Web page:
Jack Hayes (UCL) - 2018-19 Students

Franco-Italian Literary Sociability and Early Modern Rome (1545-60)

My thesis studies literary sociability among French and Italian speakers in differing social circles in mid-sixteenth century Rome, using a range of poetic sources in French, Italian and Latin to argue that poetic exchange took on important socio-political functions through a turbulent period of Franco-Italian relations at the end of the Italian Wars (1494-1559) and during the Council of Trent (1545-63). The thesis draws on canonical authors together with ‘minor’ authors and occasional verse, with particular attention to materiality and paratextuality, to demonstrate the centrality of social networks to early modern poetic production. Moving successively through three poetic genres – lyric, epic and pastoral – the thesis argues that much early modern poetry should be seen functionally, that is, as a tool put into service in the pursuit of defined social goals. My thesis offers a major contribution to studies of Roman literary cultures of the sixteenth century; it discusses texts which have never been the focus of scholarly work, and its findings emphasise the often acknowledged but rarely examined role of the Roman court of Cardinal Alessandro Farnese (1520-89) as a key site of literary production. In addition, it sheds new light on well-studied French expatriate writers, notably Joachim du Bellay (c. 1522-60), by reconsidering their writing within the context of contemporaneous Roman production and demonstrates the importance of Rome’s plurilingual culture in the production of literary works.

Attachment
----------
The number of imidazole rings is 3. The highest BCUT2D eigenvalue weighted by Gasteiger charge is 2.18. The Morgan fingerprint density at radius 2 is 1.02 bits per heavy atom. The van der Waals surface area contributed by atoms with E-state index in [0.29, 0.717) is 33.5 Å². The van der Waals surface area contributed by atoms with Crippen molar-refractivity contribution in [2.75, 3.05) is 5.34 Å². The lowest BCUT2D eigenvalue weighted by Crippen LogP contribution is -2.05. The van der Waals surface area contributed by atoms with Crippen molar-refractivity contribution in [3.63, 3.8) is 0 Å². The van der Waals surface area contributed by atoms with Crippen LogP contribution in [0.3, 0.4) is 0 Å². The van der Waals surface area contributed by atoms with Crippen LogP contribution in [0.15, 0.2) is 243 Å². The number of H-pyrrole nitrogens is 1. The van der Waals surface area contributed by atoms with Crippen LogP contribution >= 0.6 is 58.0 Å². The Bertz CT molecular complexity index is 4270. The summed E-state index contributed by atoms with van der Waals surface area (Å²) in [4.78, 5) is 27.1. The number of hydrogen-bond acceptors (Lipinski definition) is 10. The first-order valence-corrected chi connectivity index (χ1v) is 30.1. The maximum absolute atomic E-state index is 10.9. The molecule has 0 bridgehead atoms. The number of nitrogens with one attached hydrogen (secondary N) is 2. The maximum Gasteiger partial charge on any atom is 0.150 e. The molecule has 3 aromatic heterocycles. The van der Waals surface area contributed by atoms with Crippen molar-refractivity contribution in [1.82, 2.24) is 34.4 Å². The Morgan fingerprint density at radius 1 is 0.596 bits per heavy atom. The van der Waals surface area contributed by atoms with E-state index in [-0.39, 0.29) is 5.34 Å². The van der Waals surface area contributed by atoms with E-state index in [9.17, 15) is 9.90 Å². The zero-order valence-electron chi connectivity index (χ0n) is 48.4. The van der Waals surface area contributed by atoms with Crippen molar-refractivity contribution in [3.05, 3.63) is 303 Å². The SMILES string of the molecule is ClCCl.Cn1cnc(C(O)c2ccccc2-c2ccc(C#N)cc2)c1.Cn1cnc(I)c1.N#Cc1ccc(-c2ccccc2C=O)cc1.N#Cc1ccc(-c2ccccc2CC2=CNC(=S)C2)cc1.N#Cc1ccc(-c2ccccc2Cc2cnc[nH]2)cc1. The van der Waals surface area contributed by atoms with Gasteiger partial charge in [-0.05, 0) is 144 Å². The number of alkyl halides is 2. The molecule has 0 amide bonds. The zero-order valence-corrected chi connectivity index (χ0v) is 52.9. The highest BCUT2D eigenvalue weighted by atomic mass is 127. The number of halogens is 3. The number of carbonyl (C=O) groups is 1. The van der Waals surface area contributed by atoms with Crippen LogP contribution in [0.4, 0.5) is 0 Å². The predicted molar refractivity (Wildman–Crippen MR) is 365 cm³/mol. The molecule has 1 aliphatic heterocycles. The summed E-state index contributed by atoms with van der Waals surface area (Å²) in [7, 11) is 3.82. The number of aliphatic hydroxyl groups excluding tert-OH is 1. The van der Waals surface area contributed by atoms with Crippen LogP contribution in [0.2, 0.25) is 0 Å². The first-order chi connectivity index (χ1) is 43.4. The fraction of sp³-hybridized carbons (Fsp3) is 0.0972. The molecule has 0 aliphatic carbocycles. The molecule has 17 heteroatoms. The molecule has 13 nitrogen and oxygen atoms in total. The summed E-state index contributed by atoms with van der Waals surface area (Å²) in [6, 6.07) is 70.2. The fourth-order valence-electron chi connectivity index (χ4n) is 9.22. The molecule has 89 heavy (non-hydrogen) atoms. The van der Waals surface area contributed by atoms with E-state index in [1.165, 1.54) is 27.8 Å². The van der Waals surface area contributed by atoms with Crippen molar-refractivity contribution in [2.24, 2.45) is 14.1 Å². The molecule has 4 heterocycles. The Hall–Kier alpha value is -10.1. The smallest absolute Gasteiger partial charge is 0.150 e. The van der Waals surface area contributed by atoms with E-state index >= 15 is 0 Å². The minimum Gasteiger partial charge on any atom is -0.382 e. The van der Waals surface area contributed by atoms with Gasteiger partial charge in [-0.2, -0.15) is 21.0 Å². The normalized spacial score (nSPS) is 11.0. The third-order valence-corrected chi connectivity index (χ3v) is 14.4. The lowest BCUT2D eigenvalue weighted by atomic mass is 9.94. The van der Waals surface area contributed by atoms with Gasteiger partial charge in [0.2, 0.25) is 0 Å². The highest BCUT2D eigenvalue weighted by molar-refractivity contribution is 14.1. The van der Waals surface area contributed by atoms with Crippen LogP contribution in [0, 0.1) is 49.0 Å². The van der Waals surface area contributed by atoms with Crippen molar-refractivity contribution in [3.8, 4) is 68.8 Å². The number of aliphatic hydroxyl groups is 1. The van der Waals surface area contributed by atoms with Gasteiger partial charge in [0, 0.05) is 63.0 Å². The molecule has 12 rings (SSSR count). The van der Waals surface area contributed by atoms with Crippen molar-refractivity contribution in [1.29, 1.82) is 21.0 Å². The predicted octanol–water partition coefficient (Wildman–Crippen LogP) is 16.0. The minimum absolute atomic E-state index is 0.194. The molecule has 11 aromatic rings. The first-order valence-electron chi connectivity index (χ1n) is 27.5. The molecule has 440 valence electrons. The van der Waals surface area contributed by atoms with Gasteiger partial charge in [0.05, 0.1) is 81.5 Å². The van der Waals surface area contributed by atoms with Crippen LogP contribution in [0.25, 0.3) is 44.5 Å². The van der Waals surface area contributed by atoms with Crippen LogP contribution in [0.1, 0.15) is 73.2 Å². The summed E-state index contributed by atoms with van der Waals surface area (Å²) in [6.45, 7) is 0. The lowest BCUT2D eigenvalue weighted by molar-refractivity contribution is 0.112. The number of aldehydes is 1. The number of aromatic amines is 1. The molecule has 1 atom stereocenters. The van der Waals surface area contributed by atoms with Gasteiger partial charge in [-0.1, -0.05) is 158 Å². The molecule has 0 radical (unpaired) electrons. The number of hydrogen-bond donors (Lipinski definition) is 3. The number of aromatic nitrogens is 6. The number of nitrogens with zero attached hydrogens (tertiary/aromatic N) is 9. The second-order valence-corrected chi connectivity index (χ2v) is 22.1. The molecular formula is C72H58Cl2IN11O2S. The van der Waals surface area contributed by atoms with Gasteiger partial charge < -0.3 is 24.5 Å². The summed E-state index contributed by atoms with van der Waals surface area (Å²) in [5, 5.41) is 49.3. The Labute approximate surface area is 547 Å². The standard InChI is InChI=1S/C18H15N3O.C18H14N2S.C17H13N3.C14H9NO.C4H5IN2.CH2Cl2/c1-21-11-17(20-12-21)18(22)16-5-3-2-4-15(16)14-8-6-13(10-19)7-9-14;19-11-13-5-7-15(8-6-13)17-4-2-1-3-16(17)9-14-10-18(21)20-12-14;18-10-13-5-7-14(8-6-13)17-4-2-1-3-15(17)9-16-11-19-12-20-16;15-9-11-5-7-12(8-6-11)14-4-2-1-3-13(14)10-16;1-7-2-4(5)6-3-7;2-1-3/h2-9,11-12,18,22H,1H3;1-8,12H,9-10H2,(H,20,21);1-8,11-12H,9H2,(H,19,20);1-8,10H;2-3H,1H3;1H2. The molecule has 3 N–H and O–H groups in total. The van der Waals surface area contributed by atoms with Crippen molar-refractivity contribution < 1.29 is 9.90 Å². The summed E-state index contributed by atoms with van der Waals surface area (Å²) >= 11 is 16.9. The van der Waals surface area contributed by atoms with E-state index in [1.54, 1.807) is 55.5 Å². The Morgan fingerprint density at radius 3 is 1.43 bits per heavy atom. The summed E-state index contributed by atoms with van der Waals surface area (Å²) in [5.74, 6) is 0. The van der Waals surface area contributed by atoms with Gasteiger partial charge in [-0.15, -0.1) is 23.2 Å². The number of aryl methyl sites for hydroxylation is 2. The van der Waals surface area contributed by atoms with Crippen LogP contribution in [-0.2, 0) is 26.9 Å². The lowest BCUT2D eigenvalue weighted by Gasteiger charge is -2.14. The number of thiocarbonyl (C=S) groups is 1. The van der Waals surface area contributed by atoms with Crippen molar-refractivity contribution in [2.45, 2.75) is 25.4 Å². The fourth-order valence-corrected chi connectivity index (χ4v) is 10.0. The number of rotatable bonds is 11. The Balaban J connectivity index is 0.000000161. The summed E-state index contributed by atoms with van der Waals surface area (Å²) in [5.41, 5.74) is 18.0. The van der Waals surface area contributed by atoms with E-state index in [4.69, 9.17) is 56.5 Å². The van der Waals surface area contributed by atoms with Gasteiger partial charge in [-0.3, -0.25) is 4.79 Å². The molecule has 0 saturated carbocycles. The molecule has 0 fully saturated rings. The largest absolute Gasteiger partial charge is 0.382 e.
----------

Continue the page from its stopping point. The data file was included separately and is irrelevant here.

Primary supervisor: Dr Lisa Sampson, UCL

Secondary supervisor: Dr Emily Butterworth, KCL

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